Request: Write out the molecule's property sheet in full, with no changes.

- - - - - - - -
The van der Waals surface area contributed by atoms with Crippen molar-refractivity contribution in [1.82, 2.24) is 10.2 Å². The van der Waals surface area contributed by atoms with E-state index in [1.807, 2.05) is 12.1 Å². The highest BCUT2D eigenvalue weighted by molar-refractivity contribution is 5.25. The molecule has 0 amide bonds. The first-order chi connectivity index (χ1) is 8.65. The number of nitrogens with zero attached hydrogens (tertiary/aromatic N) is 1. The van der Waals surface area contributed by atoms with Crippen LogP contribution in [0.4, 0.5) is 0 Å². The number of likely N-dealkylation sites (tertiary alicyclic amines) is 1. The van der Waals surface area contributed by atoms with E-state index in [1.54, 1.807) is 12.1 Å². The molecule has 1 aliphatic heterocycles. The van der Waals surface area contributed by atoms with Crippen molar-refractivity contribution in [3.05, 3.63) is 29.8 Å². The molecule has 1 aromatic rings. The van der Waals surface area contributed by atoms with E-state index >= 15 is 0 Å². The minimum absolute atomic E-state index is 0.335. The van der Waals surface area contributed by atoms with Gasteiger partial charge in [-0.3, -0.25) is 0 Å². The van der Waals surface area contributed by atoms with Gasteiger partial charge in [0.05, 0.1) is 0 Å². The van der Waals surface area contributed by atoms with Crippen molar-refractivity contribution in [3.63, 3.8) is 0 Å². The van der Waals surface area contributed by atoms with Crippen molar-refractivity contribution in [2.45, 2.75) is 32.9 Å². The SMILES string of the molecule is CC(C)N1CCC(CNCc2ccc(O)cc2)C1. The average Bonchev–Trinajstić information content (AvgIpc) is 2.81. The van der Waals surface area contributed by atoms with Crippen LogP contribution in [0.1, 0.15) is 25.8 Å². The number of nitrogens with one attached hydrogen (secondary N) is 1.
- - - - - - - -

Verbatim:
The van der Waals surface area contributed by atoms with Crippen molar-refractivity contribution in [1.82, 2.24) is 10.2 Å². The van der Waals surface area contributed by atoms with E-state index in [1.807, 2.05) is 12.1 Å². The highest BCUT2D eigenvalue weighted by molar-refractivity contribution is 5.25. The molecule has 0 amide bonds. The first-order chi connectivity index (χ1) is 8.65. The number of nitrogens with zero attached hydrogens (tertiary/aromatic N) is 1. The van der Waals surface area contributed by atoms with Crippen LogP contribution in [0.4, 0.5) is 0 Å². The number of likely N-dealkylation sites (tertiary alicyclic amines) is 1. The van der Waals surface area contributed by atoms with E-state index in [1.54, 1.807) is 12.1 Å². The molecule has 1 aliphatic heterocycles. The van der Waals surface area contributed by atoms with Crippen molar-refractivity contribution in [3.05, 3.63) is 29.8 Å². The molecule has 1 aromatic rings. The van der Waals surface area contributed by atoms with E-state index >= 15 is 0 Å². The minimum absolute atomic E-state index is 0.335. The van der Waals surface area contributed by atoms with Gasteiger partial charge in [-0.3, -0.25) is 0 Å². The van der Waals surface area contributed by atoms with Gasteiger partial charge in [0.05, 0.1) is 0 Å². The van der Waals surface area contributed by atoms with Crippen molar-refractivity contribution in [3.63, 3.8) is 0 Å². The van der Waals surface area contributed by atoms with Crippen molar-refractivity contribution in [2.45, 2.75) is 32.9 Å². The SMILES string of the molecule is CC(C)N1CCC(CNCc2ccc(O)cc2)C1. The average Bonchev–Trinajstić information content (AvgIpc) is 2.81. The van der Waals surface area contributed by atoms with Crippen LogP contribution in [0.1, 0.15) is 25.8 Å². The number of nitrogens with one attached hydrogen (secondary N) is 1.